BONES TO PICK

BONES TO PICK

by Linda Lovely

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Overview

“Once you start reading Bones to Pick, you won’t be able to put it down. Between the four-legged farmyard shenanigans, the two men vying for Brie Hooker’s favor, the formidable task of proving her aunt’s innocence, plus the villain’s attempts to end her life, this book is a thrill-a-minute read.” – Cindy Sample, National Bestselling Author of Dying for a Donut

Living on a farm with four hundred goats and a cantankerous carnivore isn’t among vegan chef Brie Hooker’s list of lifetime ambitions. But she can’t walk away from her Aunt Eva, who needs help operating her dairy.

Once she calls her aunt’s goat farm home, grisly discoveries offer ample inducements for Brie to employ her entire vocabulary of cheese-and-meat curses. The troubles begin when the farm’s pot-bellied pig unearths the skull of Eva’s husband, who disappeared years back. The sheriff, kin to the deceased, sets out to pin the murder on Eva. He doesn’t reckon on Brie’s resolve to prove her aunt’s innocence. Death threats, ruinous pedicures, psychic shenanigans, and biker bar fisticuffs won’t stop Brie from unmasking the killer, even when romantic befuddlement throws her a curve.

“Bones to Pick grabbed me at chapter one and refused to let go until the very last page. I want to spend more time hanging out with Brie Hooker and all her quirky family and friends. Linda Lovely offers up a charming setting that’s so real you can almost smell the hay, a story that’s laugh-out-loud funny, and a mystery that will keep you up past your bedtime.” – Annette Dashofy, USA Today Bestselling Author of Uneasy Prey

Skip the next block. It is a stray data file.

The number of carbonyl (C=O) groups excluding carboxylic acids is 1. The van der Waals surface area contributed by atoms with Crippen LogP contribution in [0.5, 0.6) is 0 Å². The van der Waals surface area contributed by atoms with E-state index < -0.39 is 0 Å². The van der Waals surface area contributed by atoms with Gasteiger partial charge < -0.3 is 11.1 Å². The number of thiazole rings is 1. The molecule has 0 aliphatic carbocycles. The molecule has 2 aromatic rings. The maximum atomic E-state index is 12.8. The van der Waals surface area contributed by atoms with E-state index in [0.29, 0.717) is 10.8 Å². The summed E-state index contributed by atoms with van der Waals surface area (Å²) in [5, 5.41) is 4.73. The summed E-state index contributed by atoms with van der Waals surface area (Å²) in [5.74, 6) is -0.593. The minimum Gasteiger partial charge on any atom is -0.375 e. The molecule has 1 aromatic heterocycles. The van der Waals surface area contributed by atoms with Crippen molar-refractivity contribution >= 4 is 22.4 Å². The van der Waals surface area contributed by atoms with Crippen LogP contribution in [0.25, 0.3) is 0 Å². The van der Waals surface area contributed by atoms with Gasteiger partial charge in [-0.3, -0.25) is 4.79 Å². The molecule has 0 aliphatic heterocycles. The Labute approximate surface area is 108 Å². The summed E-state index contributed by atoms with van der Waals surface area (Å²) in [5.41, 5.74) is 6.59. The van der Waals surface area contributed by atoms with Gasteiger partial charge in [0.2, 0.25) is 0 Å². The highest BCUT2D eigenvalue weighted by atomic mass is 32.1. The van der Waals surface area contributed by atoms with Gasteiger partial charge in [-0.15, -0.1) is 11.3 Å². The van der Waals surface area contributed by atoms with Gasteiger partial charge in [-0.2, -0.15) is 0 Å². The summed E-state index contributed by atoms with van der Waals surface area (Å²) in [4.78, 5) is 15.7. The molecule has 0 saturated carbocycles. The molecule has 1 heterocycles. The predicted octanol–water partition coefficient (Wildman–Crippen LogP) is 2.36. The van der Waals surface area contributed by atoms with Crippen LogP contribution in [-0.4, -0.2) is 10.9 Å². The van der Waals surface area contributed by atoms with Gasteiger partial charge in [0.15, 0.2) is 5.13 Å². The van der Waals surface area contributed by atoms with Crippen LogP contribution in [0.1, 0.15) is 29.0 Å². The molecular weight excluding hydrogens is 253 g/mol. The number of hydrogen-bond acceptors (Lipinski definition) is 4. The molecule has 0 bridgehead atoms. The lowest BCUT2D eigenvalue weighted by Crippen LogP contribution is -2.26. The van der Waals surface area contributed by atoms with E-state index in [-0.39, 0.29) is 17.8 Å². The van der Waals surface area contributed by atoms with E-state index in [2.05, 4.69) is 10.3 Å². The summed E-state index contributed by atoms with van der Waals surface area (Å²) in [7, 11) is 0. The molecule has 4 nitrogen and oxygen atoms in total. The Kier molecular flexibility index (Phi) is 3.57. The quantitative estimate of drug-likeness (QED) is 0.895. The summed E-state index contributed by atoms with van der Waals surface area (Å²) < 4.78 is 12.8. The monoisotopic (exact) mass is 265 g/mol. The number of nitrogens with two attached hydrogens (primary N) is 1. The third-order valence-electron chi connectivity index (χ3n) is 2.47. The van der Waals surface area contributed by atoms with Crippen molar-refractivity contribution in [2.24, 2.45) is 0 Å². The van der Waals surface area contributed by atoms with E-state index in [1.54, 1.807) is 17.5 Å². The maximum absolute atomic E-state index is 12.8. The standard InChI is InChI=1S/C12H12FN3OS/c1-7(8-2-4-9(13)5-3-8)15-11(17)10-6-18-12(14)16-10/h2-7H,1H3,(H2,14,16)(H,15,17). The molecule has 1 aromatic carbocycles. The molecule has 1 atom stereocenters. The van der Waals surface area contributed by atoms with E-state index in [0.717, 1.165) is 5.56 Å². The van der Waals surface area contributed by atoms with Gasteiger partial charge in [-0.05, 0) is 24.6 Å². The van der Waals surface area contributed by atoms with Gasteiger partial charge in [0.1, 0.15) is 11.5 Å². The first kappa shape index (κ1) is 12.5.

“How vegan Brie Hooker balances cheese loving carnivores, more than one romantic interest, and murder in Linda Lovely’s Bones to Pick is a humorous delight. A well-crafted series debut.” — Debra H. Goldstein, IPPY Award-Winning Author of Maze in Blue

“Linda Lovely’s newest mystery series is packed with suspense and action and some spicy romance. Its excitement wasn’t the only thing that kept me flipping pages. The characters are funny and sweet and I look forward to getting to know them better in future books. I ate up every morsel.” — Dorothy St. James, Author of the Southern Chocolate Shop Mysteries

“An entertaining mystery with a cast of colorful characters, a delightful Southern setting, and plenty of action. Spend time with Linda Lovely’s Brie Hooker—a gutsy, smart heroine with a sharp eye and refreshing sense of humor—and you’ll want to return to Ardon County and the Udderly Kidding goat farm again and again." – Wendy Tyson, Author of A Muddied Murder

Related subjects include: cozy mysteries, women sleuths, murder mystery series, whodunit mysteries (whodunnit), humorous murder mysteries, book club recommendations, amateur sleuth books, Southern humor, small town.

Books in the Brie Hooker Mystery Series:

BONES TO PICK (#1)

Part of the Henery Press Mystery Series Collection, if you like one, you'll probably like them all.

Author Bio:

Linda Lovely finds writing pure fiction isn’t a huge stretch given the years she’s spent penning PR and ad copy. Linda writes a blend of mystery and humor, chuckling as she plots to “disappear” the types of characters who most annoy her. Quite satisfying, plus there’s no need to pester relatives for bail. Her newest series offers good-natured salutes to both her vegan family doctor and her cheese-addicted kin. She’s an enthusiastic Sisters in Crime member and helps organize the popular Writers’ Police Academy. When not writing or reading, Linda takes long walks with her husband, swims, gardens, and plays tennis.